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How We Let Osama Get Away

"We will prosecute these men and send a clear message to those who kill Americans: No matter how long it takes, we will find you and bring you to justice." -- George W. Bush, 9/9/06Five years ago tomorrow, three thousand people were killed in my home town. And the bastards who masterminded this mass murder have gotten away with it, thanks in part to the actions of our government and its allies. Sure, hunting for a single, clever man in a vast world is an extremely difficult task. It gets even harder, when there's anything less than 100% commitment and focus to catching him.osama_dead_or_alive.jpgBy now, you probably know that Pakistan has signed a "truce" with the militants who many believe are harboring bin Laden. You know that the CIA has shut down its Osama-hunting shop. But what you may not know -- and what the Washington Post reveals today -- is that there hasn't been a "credible lead" on the Al-Qaeda chieftain's whereabouts in "more than two years. Nothing from the vast U.S. intelligence world -- no tips from informants, no snippets from electronic intercepts, no points on any satellite image -- has led them anywhere near the al-Qaeda leader."In an exhaustive article, the paper shows how the trail for bin Laden grew so cold. The story starts not long after the President promised that the terrorist would be caught "dead or alive."

[In a December, 2001] videotape obtained by the CIA, bin Laden is seen confidently instructing his party how to dig holes in the ground to lie in undetected at night. A bomb dropped by a U.S. aircraft can be seen exploding in the distance. "We were there last night," bin Laden says without much concern in his voice...Only two months later, Bush decided to pull out most of the special operations troops and their CIA counterparts in the paramilitary division that were leading the hunt for bin Laden in Afghanistan to prepare for war in Iraq...Although the hunt for bin Laden has depended to a large extent on technology, until recently unmanned aerial vehicles (UAVs) were in short supply, especially when the war in Iraq became a priority in 2003...Bureaucratic battles slowed down the hunt for bin Laden for the first two or three years... In early November 2002, for example, a CIA drone armed with a Hellfire missile killed a top al-Qaeda leader traveling through the Yemeni desert. About a week later, Rumsfeld expressed anger that it was the CIA, not the Defense Department, that had carried out the successful strike."How did they get the intel?" he demanded of the intelligence and other military personnel in a high-level meeting, recalled one person knowledgeable about the meeting.Gen. Michael V. Hayden, then director of the National Security Agency and technically part of the Defense Department, said he had given it to them."Why aren't you giving it to us?" Rumsfeld wanted to know.Hayden, according to this source, told Rumsfeld that the information-sharing mechanism with the CIA was working well. Rumsfeld said it would have to stop...In 2004, Rumsfeld finally won the president's approval to put SOCOM [the Defense Department's Special Operations Command] in charge of the "Global War on Terrorism..."Today, however, no one person is in charge of the overall hunt for bin Laden with the authority to direct covert CIA operations to collect intelligence and to dispatch JSOC [Joint Special Operations Command] units. Some counterterrorism officials find this absurd. "There's nobody in the United States government whose job it is to find Osama bin Laden!" one frustrated counterterrorism official shouted. "Nobody!"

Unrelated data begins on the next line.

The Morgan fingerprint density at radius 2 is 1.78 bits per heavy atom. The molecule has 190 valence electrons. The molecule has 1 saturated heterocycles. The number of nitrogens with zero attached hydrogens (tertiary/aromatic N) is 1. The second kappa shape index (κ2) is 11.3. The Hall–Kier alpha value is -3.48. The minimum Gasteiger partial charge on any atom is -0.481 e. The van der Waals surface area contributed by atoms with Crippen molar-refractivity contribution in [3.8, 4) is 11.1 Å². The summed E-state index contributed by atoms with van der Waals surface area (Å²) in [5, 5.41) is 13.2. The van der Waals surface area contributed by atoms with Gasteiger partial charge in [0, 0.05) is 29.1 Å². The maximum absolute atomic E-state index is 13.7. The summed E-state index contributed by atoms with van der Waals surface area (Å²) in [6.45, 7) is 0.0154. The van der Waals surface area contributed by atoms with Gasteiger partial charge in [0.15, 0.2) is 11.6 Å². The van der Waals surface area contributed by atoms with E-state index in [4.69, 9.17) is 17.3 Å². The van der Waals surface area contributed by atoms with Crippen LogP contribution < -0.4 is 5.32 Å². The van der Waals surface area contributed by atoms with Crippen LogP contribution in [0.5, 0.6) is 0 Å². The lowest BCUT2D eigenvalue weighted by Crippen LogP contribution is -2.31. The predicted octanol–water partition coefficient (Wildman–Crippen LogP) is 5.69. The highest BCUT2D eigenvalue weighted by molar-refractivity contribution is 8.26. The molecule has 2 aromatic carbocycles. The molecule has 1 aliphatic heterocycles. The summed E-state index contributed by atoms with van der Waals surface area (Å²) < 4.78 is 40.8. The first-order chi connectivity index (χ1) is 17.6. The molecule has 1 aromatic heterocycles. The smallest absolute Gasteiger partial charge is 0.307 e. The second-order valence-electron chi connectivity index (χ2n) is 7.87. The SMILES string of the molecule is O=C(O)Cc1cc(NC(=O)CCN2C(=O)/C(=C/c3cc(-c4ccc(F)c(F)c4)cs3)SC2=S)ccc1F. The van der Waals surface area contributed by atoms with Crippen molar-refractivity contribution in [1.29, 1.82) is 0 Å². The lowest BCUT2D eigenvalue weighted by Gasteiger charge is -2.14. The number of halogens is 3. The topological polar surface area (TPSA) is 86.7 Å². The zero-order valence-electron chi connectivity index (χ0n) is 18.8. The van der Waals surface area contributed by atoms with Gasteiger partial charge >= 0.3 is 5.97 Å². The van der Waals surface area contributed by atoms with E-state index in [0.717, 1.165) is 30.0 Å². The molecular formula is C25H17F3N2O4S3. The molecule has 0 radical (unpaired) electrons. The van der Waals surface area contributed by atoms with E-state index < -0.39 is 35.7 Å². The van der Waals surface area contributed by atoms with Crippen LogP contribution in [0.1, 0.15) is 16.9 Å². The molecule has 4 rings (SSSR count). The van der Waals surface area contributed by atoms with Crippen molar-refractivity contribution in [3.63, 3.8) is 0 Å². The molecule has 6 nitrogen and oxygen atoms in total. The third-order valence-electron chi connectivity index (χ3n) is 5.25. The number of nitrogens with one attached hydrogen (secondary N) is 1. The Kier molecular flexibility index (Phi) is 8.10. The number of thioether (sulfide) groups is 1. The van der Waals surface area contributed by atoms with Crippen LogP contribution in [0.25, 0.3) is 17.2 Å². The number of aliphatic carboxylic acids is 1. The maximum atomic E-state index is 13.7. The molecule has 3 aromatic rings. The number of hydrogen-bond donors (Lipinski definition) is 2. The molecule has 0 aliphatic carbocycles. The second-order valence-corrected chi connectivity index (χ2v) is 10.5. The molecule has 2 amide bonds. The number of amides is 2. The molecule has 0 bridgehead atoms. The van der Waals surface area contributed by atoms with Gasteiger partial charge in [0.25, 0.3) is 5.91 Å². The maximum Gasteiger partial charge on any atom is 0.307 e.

The President and his team rightly deserve credit for deflecting any attacks on the homeland since 9/11. They deserve credit for catching Al-Qaeda bigwigs like Khalid Sheikh Mohammed. But to let their hard-ons for Iraq and their petty infighting distract them from nailing America's number one enemy is more than frustrating. It's dangerous. They've shown would-be Osamas all over the world that you can attack America, and get off scot-free. And I'm afraid that more of my neighbors will one day pay the price for sending that awful message.
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